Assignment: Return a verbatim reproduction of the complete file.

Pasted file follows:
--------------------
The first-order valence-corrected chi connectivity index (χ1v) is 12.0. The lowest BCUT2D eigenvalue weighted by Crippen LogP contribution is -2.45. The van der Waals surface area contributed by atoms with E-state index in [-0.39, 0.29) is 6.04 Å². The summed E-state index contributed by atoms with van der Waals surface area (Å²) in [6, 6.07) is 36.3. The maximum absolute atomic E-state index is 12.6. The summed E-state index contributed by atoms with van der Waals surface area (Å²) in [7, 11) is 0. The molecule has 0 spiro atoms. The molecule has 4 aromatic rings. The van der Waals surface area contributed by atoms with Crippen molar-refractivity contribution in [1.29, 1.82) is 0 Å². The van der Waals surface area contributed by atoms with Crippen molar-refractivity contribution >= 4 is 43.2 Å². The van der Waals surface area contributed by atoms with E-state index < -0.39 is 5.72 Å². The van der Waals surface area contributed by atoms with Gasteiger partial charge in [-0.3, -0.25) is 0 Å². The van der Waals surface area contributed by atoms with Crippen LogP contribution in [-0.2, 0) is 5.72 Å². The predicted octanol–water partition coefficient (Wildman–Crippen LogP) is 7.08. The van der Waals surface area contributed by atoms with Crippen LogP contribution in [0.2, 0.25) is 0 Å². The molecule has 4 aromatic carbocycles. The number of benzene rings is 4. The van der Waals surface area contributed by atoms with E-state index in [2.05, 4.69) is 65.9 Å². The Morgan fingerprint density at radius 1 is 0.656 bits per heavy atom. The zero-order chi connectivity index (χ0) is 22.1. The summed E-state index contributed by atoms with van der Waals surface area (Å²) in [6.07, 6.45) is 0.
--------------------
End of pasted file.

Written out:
The first-order valence-corrected chi connectivity index (χ1v) is 12.0. The lowest BCUT2D eigenvalue weighted by Crippen LogP contribution is -2.45. The van der Waals surface area contributed by atoms with E-state index in [-0.39, 0.29) is 6.04 Å². The summed E-state index contributed by atoms with van der Waals surface area (Å²) in [6, 6.07) is 36.3. The maximum absolute atomic E-state index is 12.6. The summed E-state index contributed by atoms with van der Waals surface area (Å²) in [7, 11) is 0. The molecule has 0 spiro atoms. The molecule has 4 aromatic rings. The van der Waals surface area contributed by atoms with Crippen molar-refractivity contribution in [1.29, 1.82) is 0 Å². The van der Waals surface area contributed by atoms with Crippen molar-refractivity contribution >= 4 is 43.2 Å². The van der Waals surface area contributed by atoms with E-state index < -0.39 is 5.72 Å². The van der Waals surface area contributed by atoms with Gasteiger partial charge in [-0.3, -0.25) is 0 Å². The van der Waals surface area contributed by atoms with Crippen LogP contribution in [-0.2, 0) is 5.72 Å². The predicted octanol–water partition coefficient (Wildman–Crippen LogP) is 7.08. The van der Waals surface area contributed by atoms with Crippen LogP contribution in [0.2, 0.25) is 0 Å². The molecule has 4 aromatic carbocycles. The number of benzene rings is 4. The van der Waals surface area contributed by atoms with E-state index in [2.05, 4.69) is 65.9 Å². The Morgan fingerprint density at radius 1 is 0.656 bits per heavy atom. The zero-order chi connectivity index (χ0) is 22.1. The summed E-state index contributed by atoms with van der Waals surface area (Å²) in [6.07, 6.45) is 0.